Russian oligarch Abramovich’s two superyachts worth a combined $1 billion are escaping sanctions — for now

Eclipse, the private luxury yacht of Russian billionaire Roman Abramovich, anchors at Cruise Port in Marmaris district of Mugla, Turkey on March 22, 2022.
Anadolu Agency | Anadolu Agency | Getty Images

The azure waters of southwest Turkey saw the arrival of a two multimillion-dollar superyachts this week reportedly belonging to Russian oligarch Roman Abramovich, whose voyage to circumvent Western sanctions continues.

The Eclipse, a 533-foot, six-story superyacht — one of the largest in the world — docked in the resort town of Marmaris Tuesday, narrowly skirting nearby Greek islands and the purview of EU sanctions, tracking data showed.

Complete with two helipads, two swimming pools, a disco hall and a mini submarine, it joins the 458-foot Solaris, another luxury yacht linked to the Chelsea FC owner, which arrived at the Turkish tourist resort of Bodrum a day earlier.

They account for two superyachts known to belong to the oligarch, both traveling under Bermuda flags.

With each one worth an estimated $600 million or more, Abramovich is now seen stationing $1.2 billion in the non-EU country as he seeks to move his assets out of reach of U.S., U.K. and EU governments targeting Russia’s wealthy elite.

And it’s a legitimate move — so long as the yachts remain outside the territorial waters of sanctioning countries, which extend 12 nautical miles out from the coastline. To be sure, Abramovich is not currently subject to U.S. sanctions reportedly because of his role in facilitating talks between the White House and President Vladimir Putin — a position the U.S. is currently weighing.

“Yachts alleged to be beneficially owned by sanctioned individuals are free to travel and operate outside EU/U.K./U.S. waters,” Benjamin Maltby, partner at U.K.-based Keystone Law and an expert in yacht and luxury asset law, told CNBC Wednesday.

A neutral outpost for oligarchs

Turkey, despite strongly criticizing Russia’s war in Ukraine, has refused to follow its NATO allies in imposing sanctions, saying it opposes them out of principle.

Given its diplomatic and economic ties to Russia, especially as regards Russian gas imports, and its at times volatile relationship with Western partners, that is unlikely to change anytime soon.

“Implicit in this delicate dance is an understanding — as with the annexation of Crimea in 2014 — that Turkey will not join the Western sanctions against Russia,” Emre Peker, director and Turkey specialist at Eurasia Group, told CNBC.

The superyacht, Solaris, owned by Roman Abramovich, seen in the waters of Porto Montenegro on March 12, 2022 in Tivat, Montenegro, before later relocating to Bodrum, Turkey.
Filip Filipovic | Getty Images News | Getty Images

Instead, Turkey has positioned itself as a neutral and valued mediator in talks between Russia and Ukraine, with Dutch Prime Minister Mark Rutte praising the country Tuesday for “doing everything that it can do.”

That has made it a destination of choice for Russians looking to preserve their wealth and make investments in an increasingly inhospitable global market.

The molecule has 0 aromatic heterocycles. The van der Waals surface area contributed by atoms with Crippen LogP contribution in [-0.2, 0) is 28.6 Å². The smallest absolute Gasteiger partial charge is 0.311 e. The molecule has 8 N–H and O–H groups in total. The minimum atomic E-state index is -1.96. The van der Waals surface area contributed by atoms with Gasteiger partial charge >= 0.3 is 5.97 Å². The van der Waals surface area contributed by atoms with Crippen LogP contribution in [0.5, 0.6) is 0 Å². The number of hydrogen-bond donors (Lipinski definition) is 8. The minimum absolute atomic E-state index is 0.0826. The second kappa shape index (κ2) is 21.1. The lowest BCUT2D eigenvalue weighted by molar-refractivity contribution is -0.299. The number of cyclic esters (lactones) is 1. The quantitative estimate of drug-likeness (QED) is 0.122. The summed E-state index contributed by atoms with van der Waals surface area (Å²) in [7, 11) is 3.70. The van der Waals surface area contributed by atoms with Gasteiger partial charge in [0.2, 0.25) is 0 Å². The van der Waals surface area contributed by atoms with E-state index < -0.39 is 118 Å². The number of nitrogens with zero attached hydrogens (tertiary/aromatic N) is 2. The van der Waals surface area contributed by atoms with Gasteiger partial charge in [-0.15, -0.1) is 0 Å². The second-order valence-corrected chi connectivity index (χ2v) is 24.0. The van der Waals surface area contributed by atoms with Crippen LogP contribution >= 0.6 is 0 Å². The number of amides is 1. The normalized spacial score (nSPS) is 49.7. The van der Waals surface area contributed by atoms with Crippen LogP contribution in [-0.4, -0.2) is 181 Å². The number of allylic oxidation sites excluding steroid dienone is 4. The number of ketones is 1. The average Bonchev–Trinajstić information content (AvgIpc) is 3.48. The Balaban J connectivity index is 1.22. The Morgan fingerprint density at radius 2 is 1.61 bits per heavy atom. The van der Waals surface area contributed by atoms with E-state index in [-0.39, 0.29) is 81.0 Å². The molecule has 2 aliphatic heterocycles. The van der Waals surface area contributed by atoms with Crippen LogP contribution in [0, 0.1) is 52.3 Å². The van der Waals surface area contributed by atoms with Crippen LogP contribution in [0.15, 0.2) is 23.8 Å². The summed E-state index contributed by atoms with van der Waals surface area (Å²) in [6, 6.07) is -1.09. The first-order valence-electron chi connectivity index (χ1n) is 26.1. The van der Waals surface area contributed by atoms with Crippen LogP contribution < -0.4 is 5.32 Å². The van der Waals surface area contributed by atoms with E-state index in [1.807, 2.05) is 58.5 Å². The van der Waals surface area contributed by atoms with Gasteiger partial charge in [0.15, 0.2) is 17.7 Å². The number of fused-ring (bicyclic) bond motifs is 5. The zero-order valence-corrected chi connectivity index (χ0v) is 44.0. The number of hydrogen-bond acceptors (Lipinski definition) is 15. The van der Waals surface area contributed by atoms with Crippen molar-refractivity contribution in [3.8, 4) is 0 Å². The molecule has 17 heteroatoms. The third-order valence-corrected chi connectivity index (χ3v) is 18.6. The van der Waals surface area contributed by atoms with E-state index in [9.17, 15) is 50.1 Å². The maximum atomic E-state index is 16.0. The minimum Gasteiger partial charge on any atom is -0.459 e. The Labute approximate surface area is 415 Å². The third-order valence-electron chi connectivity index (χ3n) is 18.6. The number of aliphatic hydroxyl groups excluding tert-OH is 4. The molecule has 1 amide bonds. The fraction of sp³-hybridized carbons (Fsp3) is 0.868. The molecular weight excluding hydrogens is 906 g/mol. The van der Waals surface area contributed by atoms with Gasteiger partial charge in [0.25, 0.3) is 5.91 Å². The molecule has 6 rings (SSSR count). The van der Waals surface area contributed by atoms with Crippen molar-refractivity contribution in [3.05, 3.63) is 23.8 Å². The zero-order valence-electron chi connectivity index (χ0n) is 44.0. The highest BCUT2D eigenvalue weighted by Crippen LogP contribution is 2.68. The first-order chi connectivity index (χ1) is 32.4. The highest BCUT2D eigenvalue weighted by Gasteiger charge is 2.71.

Abramovich, who is not himself traveling on either of the two yachts, was in Istanbul last week, according to flight tracking data.

“He wants to do some work and may buy some assets,” a source told Reuters, noting similar moves by other oligarchs. Abramovich’s sale of his prized Chelsea soccer club — seized two weeks ago by U.K. authorities — remains ongoing.

Spokespeople for the Turkish government and Abramovich did not immediately respond to a CNBC request for comment.

Outside the scope of sanctions — for now

Meantime, the accommodating environment means his yachts will avoid being seized or impounded for as long as they remain in Turkish waters.

That contrasts with the rapid capture of other oligarch yachts, including Alexei Mordashov’s 213-foot vessel in Italy and Igor Sechin’s 280-foot yacht in France in recent weeks.

However, Maltby noted that some yachts stationed in neutral waters could yet fall foul of international legal conventions, which could see them detained for other reasons.

For instance, the Lloyd’s classification society announced two weeks ago that it would no longer provide services to Russian vessels, while the Isle of Man ship registry said it would deregister certain yachts.

“Recent announcements by certain regulatory bodies … means that some such yachts may be unsafe and/or uninsured in the eyes of non-EU/U.K./U.S. port authorities, and could be detained on this basis,” said Maltby.

Meantime, crew and repair workers — in protest to the war and fearing reputational risk — may be reluctant to engage in the operational and maintenance work required of such large, luxury vessels.

“While Turkey doesn’t have sanctions in place, maintenance and supply companies may now want payment upfront — which is not normal practice. Whether and how quickly such payments can be made remains to be seen,” said Maltby.

Sophie Tremblay

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